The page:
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ECEN 4610 Projects
Spring 2010


Team members:

        Robert Benson
        David Hover
        Paul Niewoonder
        Jonathan Tate

Project Description

For our project, we will design an embedded software graphics accelerator. At its heart will be a custom media-centric co-processor design, referred to as the shader unit. Compared to other processor designs, the shader unit will have very high floating-point computational performance by exploiting the parallel nature of groups of dependent, sequential instructions. We will also develop a programmable software-based 3D graphics pipeline. The graphics accelerator will utilize several general-purpose processors and many of our shader units, each running different parts of the software graphics pipeline. We will develop the embedded graphics accelerator on our own custom-built multi-FPGA development board that will include a VGA port, knobs, and buttons for user interaction. At minimum, we will write software to demonstrate the functionality of the hardware, such as static graphical rendering examples, and display the output from industry standard benchmark programs. Additionally, if time permits, we will write several simple graphical games such as "snake," "Tetris" and "etch-a-sketch" to demonstrate some real-time examples.

Preliminary Design Review presentation:  (1.5 MB PowerPoint)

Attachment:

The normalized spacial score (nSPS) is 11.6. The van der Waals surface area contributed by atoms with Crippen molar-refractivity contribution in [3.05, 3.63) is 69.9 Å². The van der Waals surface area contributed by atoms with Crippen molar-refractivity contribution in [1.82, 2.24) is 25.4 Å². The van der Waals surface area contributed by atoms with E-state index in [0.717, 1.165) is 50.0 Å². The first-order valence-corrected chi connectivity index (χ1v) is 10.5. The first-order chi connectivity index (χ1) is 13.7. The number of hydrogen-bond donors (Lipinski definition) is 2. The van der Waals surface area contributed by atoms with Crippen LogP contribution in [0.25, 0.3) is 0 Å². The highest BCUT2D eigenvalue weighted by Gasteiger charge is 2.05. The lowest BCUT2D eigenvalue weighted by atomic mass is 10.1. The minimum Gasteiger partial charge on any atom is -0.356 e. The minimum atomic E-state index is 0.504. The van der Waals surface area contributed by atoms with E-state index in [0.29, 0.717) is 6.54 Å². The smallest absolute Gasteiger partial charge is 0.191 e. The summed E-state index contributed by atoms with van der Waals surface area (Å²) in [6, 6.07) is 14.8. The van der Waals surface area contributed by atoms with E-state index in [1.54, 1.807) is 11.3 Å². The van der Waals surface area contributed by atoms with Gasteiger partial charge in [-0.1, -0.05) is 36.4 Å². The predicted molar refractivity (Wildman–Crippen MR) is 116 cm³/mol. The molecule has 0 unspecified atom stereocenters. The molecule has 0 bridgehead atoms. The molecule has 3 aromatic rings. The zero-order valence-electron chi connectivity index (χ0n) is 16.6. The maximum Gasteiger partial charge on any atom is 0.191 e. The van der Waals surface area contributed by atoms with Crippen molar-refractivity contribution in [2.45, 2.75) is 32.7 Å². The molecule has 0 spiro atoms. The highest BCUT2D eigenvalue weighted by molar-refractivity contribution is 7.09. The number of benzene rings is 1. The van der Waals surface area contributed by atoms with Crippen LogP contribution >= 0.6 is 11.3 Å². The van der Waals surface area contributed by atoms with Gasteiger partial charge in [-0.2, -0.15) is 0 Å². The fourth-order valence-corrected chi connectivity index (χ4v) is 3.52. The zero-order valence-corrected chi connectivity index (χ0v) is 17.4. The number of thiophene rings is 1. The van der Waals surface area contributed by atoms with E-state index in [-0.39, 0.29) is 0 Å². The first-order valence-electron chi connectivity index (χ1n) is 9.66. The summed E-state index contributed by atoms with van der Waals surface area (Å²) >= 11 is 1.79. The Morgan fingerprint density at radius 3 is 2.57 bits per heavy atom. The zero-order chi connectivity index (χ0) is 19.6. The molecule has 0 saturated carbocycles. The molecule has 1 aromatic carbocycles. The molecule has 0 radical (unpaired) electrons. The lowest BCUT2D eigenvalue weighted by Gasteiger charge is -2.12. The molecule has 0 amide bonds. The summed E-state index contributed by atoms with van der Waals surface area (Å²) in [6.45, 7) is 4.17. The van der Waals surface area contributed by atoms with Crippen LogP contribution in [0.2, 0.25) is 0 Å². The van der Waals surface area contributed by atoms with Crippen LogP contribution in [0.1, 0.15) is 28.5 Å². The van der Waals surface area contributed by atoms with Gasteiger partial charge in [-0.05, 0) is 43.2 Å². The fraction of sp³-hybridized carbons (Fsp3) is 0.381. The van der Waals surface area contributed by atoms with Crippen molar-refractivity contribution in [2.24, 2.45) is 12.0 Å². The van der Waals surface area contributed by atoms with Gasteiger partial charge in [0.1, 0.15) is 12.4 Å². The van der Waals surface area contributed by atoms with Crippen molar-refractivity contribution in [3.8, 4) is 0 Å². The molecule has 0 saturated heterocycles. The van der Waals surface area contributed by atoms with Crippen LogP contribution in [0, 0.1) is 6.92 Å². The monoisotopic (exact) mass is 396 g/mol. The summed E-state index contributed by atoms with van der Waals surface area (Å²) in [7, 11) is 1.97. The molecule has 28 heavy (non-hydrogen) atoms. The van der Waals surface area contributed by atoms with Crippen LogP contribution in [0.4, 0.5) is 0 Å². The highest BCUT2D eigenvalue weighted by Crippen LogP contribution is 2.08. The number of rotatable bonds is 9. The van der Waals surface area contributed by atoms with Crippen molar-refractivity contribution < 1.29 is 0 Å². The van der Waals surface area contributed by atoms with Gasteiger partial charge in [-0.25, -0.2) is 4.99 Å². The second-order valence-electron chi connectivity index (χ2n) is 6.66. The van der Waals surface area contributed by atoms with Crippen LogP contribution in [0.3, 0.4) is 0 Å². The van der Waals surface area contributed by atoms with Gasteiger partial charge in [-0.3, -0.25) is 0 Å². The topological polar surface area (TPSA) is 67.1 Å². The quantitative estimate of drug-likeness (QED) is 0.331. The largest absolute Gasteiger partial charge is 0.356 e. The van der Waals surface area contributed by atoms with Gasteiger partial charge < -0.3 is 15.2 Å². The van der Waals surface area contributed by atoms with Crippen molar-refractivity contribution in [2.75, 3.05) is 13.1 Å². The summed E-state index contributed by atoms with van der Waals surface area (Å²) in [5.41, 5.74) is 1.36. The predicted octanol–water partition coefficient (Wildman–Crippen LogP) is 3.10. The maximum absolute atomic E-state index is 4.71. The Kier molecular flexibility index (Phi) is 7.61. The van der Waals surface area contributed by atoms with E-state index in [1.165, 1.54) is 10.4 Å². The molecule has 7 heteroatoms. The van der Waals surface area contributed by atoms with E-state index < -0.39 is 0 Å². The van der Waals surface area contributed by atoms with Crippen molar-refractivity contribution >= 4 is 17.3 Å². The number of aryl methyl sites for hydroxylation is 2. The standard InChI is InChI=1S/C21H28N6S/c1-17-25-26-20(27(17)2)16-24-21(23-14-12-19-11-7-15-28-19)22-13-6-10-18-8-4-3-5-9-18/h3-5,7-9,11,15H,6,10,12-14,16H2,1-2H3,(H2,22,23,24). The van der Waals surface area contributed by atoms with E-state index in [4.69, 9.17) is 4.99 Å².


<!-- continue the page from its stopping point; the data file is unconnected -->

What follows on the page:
Critical Design Review presentation:  (3.7 MB PowerPoint)

Team EyeTect

Team members:

        Salman Alsaif
        Thomas Rutkowski
        Vivian Phinney
        Mark Hasemeyer
        Steven Carroll

Project Description

Ocular Microtremors (OMT) are a constant, physiological, high-frequency, low-amplitude eye-tremor that all human beings have. Initial clinical studies have shown that OMT accurately reflect the activity and health of the brainstem, an important indicator for doctors treating comatose patients in the Intensive Care Unit (ICU). The goal of our project is to design and construct a device that is able to detect, process, and output Ocular Microtremor data in ICU patients. A prototype sensor built by Eyetect L.L.C. has been provided, and we are tasked with miniaturizing the signal-processing and output circuitry so that it is able to fit in an in-line dongle, as well as improving the accuracy. The output mechanism will also be redesigned so that the waveform, amplitude, and frequency of the OMT signal can be displayed on a patient bedside monitor.

Preliminary Design Review presentation:  (1.3 MB PowerPoint)

Critical Design Review presentation:  (2.6 MB PowerPoint)

Team IceSAR

Team members:

        Nicholas Mans
        Jonathan Wehling
        Cameron Chapman
        Andrew Brownfield

Project Description

Our task is to build and test a proof of concept Endfire Synthetic Aperture Radar (SAR), in order to reconstruct a 3D image of the terrain in front of a radar antenna. SAR is currently only used in side-looking configurations and this project will determine the feasibility of using a modified SAR algorithm and system in order to accurately determine the environment in front of the antenna. This configuration will become part of a larger proposal for a probe used to explore below the surface of Saturn's icy moon, Enceladus.